When an employee is threatened, stalked or assaulted, who is the likely person they will first turn to for protection at the workplace? Usually, it’s the most visible defender of an organization – the security professional. Their role in responding to workplace threats is invaluable, and essential to establishing and maintaining a safe workplace for all employees.
In addition to responding to threats in the workplace, security professionals are also a critical part of the team that works to create safety protocols and procedures that help prevent workplace violence. Working together with HR, executive leadership and other key stakeholders, security professionals provide specialized and expert guidance on issues such as access control, crime prevention through environmental design (CPTED) and coordination with local law enforcement.
But, what if there are even further steps that can enhance the security professional’s role and help broaden their influence with regard to workplace violence prevention? Specifically, what can prepare the security professional (and the organization) to see something, and say something, and do something before something bad happens, and as a result, potentially prevent a violent incident from occurring.
Input from the American National Standard
The role of the security professional is specifically addressed in the American National Standard on Workplace Violence Prevention and Intervention (ASIS and SHRM, 2011). This standard specifies that security staff should be part of the organization’s planning, implementation and management of workplace violence prevention programs.
Specifically, the Standard indicates that security professionals can provide practical recommendations as part of the team looking to update an organization’s policies, procedures and safety protocols. Issues such as physical security strategies, pre-employment background screening and investigations, security or safety incident reporting, incident response and management, liaison with law enforcement and other first responders, and post-incident recovery techniques are all areas where it is important that security professionals be both knowledgeable and experienced.
With that in mind, following are some additional suggested steps to enhancing the role of the security pro:1. Establish a good working relationship with your Human Resources Director. Some areas to consider:
- Ask what you can do to help them with onboarding new employees or terminating problematic employees.
- How can you assist in pre-employment background screening?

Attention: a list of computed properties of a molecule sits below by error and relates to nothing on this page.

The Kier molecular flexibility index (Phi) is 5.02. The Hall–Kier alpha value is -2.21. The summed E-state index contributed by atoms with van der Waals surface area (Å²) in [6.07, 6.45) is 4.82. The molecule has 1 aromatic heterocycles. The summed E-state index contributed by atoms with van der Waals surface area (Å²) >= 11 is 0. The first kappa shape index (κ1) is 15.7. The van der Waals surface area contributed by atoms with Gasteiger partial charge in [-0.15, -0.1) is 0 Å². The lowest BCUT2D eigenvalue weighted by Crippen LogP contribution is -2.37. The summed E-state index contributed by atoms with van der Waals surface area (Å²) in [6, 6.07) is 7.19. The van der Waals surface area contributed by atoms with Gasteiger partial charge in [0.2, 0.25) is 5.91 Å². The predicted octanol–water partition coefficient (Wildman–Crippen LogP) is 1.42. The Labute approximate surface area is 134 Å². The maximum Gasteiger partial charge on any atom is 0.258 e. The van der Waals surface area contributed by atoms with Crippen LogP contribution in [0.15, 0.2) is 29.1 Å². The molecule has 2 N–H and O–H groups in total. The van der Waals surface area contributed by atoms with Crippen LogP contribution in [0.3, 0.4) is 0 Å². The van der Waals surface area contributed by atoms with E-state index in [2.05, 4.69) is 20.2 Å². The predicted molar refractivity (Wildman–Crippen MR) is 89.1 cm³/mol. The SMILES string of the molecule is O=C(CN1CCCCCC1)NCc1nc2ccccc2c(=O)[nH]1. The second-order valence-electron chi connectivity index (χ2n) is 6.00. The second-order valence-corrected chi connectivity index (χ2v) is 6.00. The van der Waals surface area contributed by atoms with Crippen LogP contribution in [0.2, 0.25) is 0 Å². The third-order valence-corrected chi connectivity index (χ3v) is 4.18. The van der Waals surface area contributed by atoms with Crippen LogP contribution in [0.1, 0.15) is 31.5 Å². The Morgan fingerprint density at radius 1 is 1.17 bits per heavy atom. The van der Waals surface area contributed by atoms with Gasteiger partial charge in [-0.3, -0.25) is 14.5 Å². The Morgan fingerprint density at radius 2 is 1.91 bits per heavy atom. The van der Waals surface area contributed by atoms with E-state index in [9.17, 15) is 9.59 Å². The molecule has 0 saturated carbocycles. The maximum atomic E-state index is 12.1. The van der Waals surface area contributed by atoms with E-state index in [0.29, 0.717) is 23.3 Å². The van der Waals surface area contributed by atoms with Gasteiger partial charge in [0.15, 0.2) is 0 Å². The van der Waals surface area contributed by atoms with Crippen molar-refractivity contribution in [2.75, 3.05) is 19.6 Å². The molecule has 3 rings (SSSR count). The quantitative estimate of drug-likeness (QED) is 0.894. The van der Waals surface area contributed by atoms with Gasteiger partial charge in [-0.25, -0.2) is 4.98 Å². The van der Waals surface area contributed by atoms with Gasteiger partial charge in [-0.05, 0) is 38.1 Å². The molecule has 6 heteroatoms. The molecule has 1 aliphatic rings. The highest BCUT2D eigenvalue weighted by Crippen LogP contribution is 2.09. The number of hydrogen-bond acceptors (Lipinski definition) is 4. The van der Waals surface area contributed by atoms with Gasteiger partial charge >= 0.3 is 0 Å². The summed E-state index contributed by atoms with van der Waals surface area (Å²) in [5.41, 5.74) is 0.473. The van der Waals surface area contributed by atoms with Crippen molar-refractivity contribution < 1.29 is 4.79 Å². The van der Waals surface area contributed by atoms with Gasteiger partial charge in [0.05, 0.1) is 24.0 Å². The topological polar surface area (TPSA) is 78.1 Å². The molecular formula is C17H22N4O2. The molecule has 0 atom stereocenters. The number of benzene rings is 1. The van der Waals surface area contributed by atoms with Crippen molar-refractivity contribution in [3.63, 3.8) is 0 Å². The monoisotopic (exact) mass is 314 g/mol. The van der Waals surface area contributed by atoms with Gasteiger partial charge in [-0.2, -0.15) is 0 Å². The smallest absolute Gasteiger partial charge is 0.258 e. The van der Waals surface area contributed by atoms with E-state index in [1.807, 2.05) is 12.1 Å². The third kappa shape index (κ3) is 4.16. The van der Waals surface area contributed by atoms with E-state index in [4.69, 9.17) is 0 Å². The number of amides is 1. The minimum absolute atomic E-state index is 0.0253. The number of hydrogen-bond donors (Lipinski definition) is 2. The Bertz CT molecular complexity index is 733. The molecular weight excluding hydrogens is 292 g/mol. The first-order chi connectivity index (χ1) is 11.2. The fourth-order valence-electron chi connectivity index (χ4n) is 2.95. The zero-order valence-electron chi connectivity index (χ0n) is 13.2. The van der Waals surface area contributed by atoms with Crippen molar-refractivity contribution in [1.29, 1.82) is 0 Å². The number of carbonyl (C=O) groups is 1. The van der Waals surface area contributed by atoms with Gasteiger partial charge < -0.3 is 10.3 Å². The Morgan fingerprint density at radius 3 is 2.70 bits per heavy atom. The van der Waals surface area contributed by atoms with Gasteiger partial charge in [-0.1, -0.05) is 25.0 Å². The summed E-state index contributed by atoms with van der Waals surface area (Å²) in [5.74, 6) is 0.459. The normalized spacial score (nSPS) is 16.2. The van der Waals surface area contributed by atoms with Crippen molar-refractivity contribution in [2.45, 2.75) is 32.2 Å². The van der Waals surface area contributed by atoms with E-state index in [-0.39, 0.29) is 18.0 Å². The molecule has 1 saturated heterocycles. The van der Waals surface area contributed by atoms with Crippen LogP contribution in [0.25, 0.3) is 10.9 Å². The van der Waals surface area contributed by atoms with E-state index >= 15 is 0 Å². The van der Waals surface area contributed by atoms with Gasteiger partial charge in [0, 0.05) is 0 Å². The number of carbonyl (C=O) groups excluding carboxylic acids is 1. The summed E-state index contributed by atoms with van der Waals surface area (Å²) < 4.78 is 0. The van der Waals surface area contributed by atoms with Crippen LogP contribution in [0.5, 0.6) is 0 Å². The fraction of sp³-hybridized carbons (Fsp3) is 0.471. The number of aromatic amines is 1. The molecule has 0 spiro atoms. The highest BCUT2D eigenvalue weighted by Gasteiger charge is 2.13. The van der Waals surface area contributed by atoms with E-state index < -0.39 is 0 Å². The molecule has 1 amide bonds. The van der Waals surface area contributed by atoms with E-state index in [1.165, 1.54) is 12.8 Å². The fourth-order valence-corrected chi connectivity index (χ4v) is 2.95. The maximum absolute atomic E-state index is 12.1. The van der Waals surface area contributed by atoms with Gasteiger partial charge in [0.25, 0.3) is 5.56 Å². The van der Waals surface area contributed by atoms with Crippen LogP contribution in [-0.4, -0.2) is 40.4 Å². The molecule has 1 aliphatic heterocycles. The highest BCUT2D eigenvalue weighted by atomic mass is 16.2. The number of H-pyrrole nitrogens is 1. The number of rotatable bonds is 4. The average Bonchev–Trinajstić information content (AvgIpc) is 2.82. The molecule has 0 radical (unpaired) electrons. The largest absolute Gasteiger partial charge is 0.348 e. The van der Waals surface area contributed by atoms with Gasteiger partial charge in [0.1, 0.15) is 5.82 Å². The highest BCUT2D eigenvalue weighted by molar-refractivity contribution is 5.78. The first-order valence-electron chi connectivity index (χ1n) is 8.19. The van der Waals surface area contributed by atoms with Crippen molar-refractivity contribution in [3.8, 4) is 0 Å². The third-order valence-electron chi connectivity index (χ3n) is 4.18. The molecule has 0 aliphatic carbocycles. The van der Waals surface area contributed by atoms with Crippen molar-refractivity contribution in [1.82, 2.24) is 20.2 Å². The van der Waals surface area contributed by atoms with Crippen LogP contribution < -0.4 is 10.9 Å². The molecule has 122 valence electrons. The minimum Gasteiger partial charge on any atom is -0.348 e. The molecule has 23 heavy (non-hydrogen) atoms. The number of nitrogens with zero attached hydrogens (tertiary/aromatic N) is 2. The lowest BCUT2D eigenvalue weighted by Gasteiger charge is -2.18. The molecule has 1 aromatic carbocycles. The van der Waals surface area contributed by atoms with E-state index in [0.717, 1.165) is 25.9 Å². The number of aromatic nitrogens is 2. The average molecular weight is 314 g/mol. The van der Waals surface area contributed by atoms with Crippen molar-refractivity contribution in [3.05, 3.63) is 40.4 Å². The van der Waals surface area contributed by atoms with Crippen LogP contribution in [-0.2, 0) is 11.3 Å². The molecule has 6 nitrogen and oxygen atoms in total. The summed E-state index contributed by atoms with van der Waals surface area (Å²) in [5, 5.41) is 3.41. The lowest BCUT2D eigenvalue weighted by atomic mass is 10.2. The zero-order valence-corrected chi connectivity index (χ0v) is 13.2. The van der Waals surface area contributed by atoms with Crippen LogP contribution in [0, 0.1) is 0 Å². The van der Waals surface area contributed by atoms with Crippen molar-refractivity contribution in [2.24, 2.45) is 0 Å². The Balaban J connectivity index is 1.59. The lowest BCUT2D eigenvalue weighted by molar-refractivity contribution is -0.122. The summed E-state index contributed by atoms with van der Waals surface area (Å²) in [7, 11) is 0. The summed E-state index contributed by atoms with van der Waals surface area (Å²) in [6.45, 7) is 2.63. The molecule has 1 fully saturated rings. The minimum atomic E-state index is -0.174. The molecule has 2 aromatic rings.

- How can the security department assist in workplace investigations?
- Ask to be notified in advance of a pending termination. The time to be notified is not one hour (or less) before the termination meeting begins.
- Offer ideas about how you can be helpful in the planning and management of these situations.
- Does your organization have a workplace violence prevention policy in place? Does it “dovetail” with other policies addressing conduct and ethics, substance use/abuse, sexual harassment?
- Are there multiple avenues for an employee to report problematic behaviors or threats?
- What are your responsibilities?
- Does your organization have a Threat Management Team in place to address these reports?
- How can you establish and train a Threat Management Team? The American National Standard is an excellent resource to help start these discussions.
- Consider conducting a security risk assessment of your organization. (A true assessment is more than just “lights, bushes and locks”).
- How can you detect if a potential intruder is researching and planning an attack?
- Are security officers trained in detecting (and responding to) hostile surveillance? A good resource on this topic is Surveillance Zone by Ami Toben.
- Where could a violent intruder penetrate the perimeter?
- What will be your response if an intruder shows up on the property?
4. Educate yourself on Enterprise Risk Management (ERM). ASIS is the premier organization for security professionals. Go to asisonline.org for an extensive offering on this and other security-related topics.
Consider these items as a starting point for a more detailed analysis of the security professional’s role in preventing workplace violence. What other steps can you take to be proactive?